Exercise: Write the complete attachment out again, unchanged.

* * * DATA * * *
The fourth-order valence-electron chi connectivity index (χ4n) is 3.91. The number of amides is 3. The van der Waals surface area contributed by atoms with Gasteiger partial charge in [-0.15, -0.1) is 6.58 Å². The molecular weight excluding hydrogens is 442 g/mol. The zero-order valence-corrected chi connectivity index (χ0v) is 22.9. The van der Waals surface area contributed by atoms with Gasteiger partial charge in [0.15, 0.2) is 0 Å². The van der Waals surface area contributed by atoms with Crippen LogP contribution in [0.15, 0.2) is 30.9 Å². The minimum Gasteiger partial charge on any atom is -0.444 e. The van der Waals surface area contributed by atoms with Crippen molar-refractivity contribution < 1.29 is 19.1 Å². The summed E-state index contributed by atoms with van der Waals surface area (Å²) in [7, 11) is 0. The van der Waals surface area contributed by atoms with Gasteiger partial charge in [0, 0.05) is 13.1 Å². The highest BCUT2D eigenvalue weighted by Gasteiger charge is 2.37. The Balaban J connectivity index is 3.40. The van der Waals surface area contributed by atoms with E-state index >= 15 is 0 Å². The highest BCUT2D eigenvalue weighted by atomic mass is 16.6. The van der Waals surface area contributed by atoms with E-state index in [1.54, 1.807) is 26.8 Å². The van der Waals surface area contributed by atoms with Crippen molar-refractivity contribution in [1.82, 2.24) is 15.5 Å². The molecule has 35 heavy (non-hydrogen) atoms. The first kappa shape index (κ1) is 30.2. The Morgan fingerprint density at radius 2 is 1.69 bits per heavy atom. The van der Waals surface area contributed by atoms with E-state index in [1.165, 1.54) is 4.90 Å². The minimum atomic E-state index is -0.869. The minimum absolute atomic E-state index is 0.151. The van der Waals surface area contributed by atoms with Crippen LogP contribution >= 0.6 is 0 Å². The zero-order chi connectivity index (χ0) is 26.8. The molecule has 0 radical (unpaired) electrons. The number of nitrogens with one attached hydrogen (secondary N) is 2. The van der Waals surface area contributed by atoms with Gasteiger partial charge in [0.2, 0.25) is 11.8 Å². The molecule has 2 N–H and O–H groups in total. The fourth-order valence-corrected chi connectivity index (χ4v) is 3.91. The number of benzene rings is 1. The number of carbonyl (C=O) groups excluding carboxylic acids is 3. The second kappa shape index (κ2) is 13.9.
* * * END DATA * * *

The fourth-order valence-electron chi connectivity index (χ4n) is 3.91. The number of amides is 3. The van der Waals surface area contributed by atoms with Gasteiger partial charge in [-0.15, -0.1) is 6.58 Å². The molecular weight excluding hydrogens is 442 g/mol. The zero-order valence-corrected chi connectivity index (χ0v) is 22.9. The van der Waals surface area contributed by atoms with Gasteiger partial charge in [0.15, 0.2) is 0 Å². The van der Waals surface area contributed by atoms with Crippen LogP contribution in [0.15, 0.2) is 30.9 Å². The minimum Gasteiger partial charge on any atom is -0.444 e. The van der Waals surface area contributed by atoms with Crippen molar-refractivity contribution < 1.29 is 19.1 Å². The summed E-state index contributed by atoms with van der Waals surface area (Å²) in [7, 11) is 0. The van der Waals surface area contributed by atoms with Gasteiger partial charge in [0, 0.05) is 13.1 Å². The highest BCUT2D eigenvalue weighted by Gasteiger charge is 2.37. The Balaban J connectivity index is 3.40. The van der Waals surface area contributed by atoms with E-state index >= 15 is 0 Å². The highest BCUT2D eigenvalue weighted by atomic mass is 16.6. The van der Waals surface area contributed by atoms with E-state index in [1.54, 1.807) is 26.8 Å². The van der Waals surface area contributed by atoms with Crippen molar-refractivity contribution in [1.82, 2.24) is 15.5 Å². The molecule has 35 heavy (non-hydrogen) atoms. The first kappa shape index (κ1) is 30.2. The Morgan fingerprint density at radius 2 is 1.69 bits per heavy atom. The van der Waals surface area contributed by atoms with E-state index in [1.165, 1.54) is 4.90 Å². The minimum atomic E-state index is -0.869. The minimum absolute atomic E-state index is 0.151. The van der Waals surface area contributed by atoms with Crippen LogP contribution >= 0.6 is 0 Å². The zero-order chi connectivity index (χ0) is 26.8. The molecule has 0 radical (unpaired) electrons. The number of nitrogens with one attached hydrogen (secondary N) is 2. The van der Waals surface area contributed by atoms with Gasteiger partial charge in [0.2, 0.25) is 11.8 Å². The molecule has 2 N–H and O–H groups in total. The fourth-order valence-corrected chi connectivity index (χ4v) is 3.91. The number of benzene rings is 1. The number of carbonyl (C=O) groups excluding carboxylic acids is 3. The second kappa shape index (κ2) is 13.9.